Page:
CAM Investment Grade Weekly Insights
Spreads are opening Friday morning unchanged as we head toward the conclusion of this holiday shortened week that featured only four trading days. The Bloomberg Barclays US Corporate Index closed on Thursday October 15 at 126 after closing the week prior at 126. Through Thursday, the corporate index has posted a year-to-date total return of +7.43%.
The high grade primary market was relatively quiet this week, with $15bln in new debt brought to market. The next several weeks are likely to see more subdued levels of issuance as companies work their way through earnings reports and the election fast approaches.
According to data compiled by Wells Fargo, inflows into investment grade credit for the week of October 8-14 were +$8.5bln which brings the year-to-date total to +$220bln.
(Bloomberg) Hunt for Yield Pushes Investors Into Riskier Bonds Around Globe
- Bond investors are pouring back into riskier debt in search of higher returns as they increasingly factor in years of low interest rates.
- Even in Europe, where coronavirus cases are on the rise and Brexit negotiations are entering a critical phase, investors are taking more risks in a hunt for yield. The scarcity was highlighted this week by Italy’s sale of three year debt without offering any coupon on the bonds.
- Junk-rated jet-engine maker Rolls-Royce Holdings Plc drew such demand for a bond sale this week that the company doubled the size of the offering to 2 billion pounds ($2.59 billion) equivalent and tightened the pricing.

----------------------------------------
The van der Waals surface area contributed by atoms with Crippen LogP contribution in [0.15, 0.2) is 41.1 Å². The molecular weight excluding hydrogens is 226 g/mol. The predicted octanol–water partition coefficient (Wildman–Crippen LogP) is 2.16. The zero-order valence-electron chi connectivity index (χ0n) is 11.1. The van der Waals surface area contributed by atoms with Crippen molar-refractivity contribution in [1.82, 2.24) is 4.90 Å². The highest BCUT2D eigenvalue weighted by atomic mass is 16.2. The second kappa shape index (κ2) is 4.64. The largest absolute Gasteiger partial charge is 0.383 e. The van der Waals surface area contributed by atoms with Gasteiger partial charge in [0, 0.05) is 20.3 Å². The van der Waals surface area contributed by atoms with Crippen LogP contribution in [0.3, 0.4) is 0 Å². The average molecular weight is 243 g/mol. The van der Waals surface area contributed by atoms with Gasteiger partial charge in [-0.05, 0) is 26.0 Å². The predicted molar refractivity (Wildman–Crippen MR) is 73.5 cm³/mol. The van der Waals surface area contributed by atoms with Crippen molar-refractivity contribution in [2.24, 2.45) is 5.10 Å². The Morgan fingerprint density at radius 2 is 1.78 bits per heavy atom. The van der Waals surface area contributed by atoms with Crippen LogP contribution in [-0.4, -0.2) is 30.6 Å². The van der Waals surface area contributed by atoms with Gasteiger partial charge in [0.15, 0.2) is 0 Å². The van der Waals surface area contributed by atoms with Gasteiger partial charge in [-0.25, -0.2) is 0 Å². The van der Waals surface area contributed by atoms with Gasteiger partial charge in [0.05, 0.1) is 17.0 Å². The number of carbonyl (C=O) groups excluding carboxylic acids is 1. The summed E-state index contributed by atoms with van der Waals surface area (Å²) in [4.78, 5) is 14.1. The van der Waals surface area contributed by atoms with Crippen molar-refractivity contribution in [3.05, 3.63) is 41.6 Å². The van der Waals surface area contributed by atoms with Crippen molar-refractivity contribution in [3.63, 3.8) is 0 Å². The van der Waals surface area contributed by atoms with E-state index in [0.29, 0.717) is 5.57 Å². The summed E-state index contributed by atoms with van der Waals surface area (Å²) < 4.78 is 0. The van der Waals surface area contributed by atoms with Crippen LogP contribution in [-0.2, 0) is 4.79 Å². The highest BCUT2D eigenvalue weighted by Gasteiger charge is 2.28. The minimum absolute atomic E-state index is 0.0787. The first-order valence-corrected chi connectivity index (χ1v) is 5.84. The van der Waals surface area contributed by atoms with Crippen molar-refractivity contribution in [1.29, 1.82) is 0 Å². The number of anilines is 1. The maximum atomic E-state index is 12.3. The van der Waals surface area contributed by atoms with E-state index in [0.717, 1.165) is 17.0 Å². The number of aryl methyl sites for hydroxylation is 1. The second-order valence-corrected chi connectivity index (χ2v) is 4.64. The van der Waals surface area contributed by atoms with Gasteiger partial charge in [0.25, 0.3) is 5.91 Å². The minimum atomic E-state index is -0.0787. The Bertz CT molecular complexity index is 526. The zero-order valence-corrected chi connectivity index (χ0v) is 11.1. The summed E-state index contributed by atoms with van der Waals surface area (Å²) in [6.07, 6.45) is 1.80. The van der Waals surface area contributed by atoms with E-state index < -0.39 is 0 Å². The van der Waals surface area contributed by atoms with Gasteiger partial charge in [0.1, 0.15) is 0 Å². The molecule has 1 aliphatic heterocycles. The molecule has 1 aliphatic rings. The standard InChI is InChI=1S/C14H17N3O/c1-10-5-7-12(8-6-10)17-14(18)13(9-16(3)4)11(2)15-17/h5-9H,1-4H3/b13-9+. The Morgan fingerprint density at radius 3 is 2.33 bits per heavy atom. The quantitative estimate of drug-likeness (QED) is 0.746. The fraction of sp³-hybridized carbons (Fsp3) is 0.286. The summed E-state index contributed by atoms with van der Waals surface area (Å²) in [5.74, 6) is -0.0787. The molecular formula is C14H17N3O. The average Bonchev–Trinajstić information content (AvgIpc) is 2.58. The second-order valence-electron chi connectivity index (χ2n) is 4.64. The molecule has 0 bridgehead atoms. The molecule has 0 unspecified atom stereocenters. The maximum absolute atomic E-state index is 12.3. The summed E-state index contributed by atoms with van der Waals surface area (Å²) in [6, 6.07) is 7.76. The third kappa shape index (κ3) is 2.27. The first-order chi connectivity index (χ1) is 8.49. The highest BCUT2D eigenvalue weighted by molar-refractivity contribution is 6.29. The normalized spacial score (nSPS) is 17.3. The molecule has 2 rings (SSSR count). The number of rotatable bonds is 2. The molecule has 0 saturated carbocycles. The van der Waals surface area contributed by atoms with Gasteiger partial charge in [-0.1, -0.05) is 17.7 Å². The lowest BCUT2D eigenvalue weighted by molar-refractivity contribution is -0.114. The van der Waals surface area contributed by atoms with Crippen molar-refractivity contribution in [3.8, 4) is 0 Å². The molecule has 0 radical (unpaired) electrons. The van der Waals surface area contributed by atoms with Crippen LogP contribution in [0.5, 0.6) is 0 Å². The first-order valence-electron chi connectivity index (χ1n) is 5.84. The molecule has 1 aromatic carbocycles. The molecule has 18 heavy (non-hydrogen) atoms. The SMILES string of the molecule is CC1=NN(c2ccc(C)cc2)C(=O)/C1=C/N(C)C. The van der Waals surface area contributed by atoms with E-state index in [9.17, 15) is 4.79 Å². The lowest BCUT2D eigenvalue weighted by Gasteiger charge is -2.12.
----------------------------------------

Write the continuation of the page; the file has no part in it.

- European junk-rated borrowers have issued the most bonds since 2017 so far this year despite a lack of deals in March and August. Polish packaging firm Canpack, French shipping giant CMA CGM SA and French sugar producer Tereos are all currently marketing high-yield bonds.
- Even more money could flow into riskier assets ahead. A flood of central bank liquidity meant to support struggling economies during the pandemic has left investors sitting on $16.3 trillion of negative-yielding debt.
- Money managers are increasingly hungry for alternatives, particularly after Federal Reserve officials in September indicated they see rates holding near zero for at least three years. The world’s stock of negative-yielding bonds rose to a 13-month high this week on speculation central banks will keep buying.
- Elsewhere in the hunt for yield, China drew bumper demand for a bond sale this week even amid increasing tensions with the U.S. Turkey returned to international debt markets last week despite mounting geopolitical risks. And across emerging markets, dollar notes sold by the lowest-rated borrowers are returning more than top-rated peers.
- Nearly a third of Asia Pacific companies have scrapped or reduced dividends this year after the pandemic forced them to conserve cash.
- CAM NOTE: We do not intend to engage in this yield chasing behavior for our portfolio and instead will focus on companies with durable businesses that have sustainable capital structures with the ability to weather the current downturn. Additionally we intend to keep our structural underweight on the lower-rated BAA portion of the investment grade universe.